Fly fishing requires being highly attuned to your natural surroundings - the temperature of the water, knowing which insects are coming out, and attempting to replicate (and in some way become a part of) the subtle flow of nature. I was taken by the intense seasonality of the sport, and originally had hoped to create something of a calendar of the year based on flies. Through my research on hatch cycles of flies I quickly realized this would require something so regionally-specific it would render it a life-long project. It's still stuck in my craw though, and I hope to one day map out the small corner of our state through flies.”

Fly Tying

Colorful, whispy, trailing, and flashy materials are tied intricately onto the shanks of metal hooks to mimic invertebrates and smaller fish species that fish make meals out of. Many anglers create their own flies based on hatches of nymphs and other insects in the areas they’re fishing.

While I started the project focused on the more technical aspects of hatch cycles of mayflies, I quickly became fascinated with the art of fly-tying. Fly-tying is such a unique craft that in some circles it has become completely detached from fishing as its own art-form. Using "recipes" from fly-tying books, "dressers" spend hours recreating Victorian Atlantic salmon flies using exotic feathers and hand-braided silk. These flies will likely never see the outside of a picture frame, but represent the continuation of a would-be forgotten art form.”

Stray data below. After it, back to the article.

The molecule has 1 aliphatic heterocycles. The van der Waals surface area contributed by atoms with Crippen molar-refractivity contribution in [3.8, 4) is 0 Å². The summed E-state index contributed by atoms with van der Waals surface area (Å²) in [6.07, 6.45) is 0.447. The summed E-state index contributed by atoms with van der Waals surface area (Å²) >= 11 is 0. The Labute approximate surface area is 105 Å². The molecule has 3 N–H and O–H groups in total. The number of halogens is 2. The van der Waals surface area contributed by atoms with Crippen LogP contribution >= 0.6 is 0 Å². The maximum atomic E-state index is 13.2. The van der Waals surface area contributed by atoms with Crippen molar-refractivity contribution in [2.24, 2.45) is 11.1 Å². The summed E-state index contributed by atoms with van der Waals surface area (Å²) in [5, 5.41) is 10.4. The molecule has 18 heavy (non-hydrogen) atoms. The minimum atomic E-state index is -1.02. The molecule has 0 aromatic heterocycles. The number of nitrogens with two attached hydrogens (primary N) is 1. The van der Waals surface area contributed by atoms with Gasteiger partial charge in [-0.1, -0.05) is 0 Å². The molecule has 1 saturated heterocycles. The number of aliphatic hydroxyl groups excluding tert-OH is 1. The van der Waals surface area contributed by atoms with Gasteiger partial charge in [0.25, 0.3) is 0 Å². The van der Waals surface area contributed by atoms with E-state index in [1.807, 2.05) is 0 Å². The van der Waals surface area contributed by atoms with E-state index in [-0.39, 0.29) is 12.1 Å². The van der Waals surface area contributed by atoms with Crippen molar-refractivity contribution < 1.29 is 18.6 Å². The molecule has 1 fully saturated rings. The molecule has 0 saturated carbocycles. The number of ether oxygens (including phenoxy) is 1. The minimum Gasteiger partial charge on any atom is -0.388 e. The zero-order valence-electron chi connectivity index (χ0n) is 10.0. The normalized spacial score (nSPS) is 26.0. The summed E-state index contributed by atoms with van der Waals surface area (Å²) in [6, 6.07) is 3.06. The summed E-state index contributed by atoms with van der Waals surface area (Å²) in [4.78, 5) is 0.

Interested in learning more about fly tying? Check out this list of some of our favorites:


Clara adds, “As a calligrapher, I admire the continued practice of outmoded craft of these fly-dressers, but felt relief that the pseudo-science behind the fly recipes was left to history. The Victorian fly was a status symbol, creating the illusion that participating in the sport required a far-flung colonial empire of birds to harvest. Fortunately, fish are far less discerning than their sporting counterparts, but the perception of fly fishing as a sport of exclusivity remains.”

Fly Fishing Collection

The Wild Wander’s work often begins with observation, poking through old books, and talking to folks who spend time in nature. After talking with anglers we know, we became fascinated by a common theme: their playful engagement with nature. Fly Fishing calls upon a union of biological study and imagination to learn the story that nature is telling about the fish they’re after.